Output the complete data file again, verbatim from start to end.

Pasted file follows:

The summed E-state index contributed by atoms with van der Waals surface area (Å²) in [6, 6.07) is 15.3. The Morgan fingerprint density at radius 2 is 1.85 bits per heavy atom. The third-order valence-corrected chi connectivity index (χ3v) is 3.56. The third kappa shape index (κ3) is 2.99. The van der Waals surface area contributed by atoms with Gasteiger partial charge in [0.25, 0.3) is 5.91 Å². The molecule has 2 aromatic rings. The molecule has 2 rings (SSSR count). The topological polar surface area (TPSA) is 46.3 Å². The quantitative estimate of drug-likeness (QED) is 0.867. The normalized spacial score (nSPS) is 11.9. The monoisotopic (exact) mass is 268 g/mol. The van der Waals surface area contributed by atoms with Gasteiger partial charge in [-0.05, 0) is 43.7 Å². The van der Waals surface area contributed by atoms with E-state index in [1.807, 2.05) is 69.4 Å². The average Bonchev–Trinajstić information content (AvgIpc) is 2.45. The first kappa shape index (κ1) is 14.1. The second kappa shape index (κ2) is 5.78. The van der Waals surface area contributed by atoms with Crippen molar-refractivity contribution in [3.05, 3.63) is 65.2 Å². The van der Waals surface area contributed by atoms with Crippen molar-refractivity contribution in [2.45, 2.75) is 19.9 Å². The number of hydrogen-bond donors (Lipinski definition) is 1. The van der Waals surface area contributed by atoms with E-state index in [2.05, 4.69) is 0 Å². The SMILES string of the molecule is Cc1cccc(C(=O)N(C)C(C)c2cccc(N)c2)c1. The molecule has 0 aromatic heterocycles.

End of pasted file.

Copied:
The summed E-state index contributed by atoms with van der Waals surface area (Å²) in [6, 6.07) is 15.3. The Morgan fingerprint density at radius 2 is 1.85 bits per heavy atom. The third-order valence-corrected chi connectivity index (χ3v) is 3.56. The third kappa shape index (κ3) is 2.99. The van der Waals surface area contributed by atoms with Gasteiger partial charge in [0.25, 0.3) is 5.91 Å². The molecule has 2 aromatic rings. The molecule has 2 rings (SSSR count). The topological polar surface area (TPSA) is 46.3 Å². The quantitative estimate of drug-likeness (QED) is 0.867. The normalized spacial score (nSPS) is 11.9. The monoisotopic (exact) mass is 268 g/mol. The van der Waals surface area contributed by atoms with Gasteiger partial charge in [-0.05, 0) is 43.7 Å². The van der Waals surface area contributed by atoms with E-state index in [1.807, 2.05) is 69.4 Å². The average Bonchev–Trinajstić information content (AvgIpc) is 2.45. The first kappa shape index (κ1) is 14.1. The second kappa shape index (κ2) is 5.78. The van der Waals surface area contributed by atoms with Crippen molar-refractivity contribution in [3.05, 3.63) is 65.2 Å². The van der Waals surface area contributed by atoms with Crippen molar-refractivity contribution in [2.45, 2.75) is 19.9 Å². The number of hydrogen-bond donors (Lipinski definition) is 1. The van der Waals surface area contributed by atoms with E-state index in [2.05, 4.69) is 0 Å². The SMILES string of the molecule is Cc1cccc(C(=O)N(C)C(C)c2cccc(N)c2)c1. The molecule has 0 aromatic heterocycles.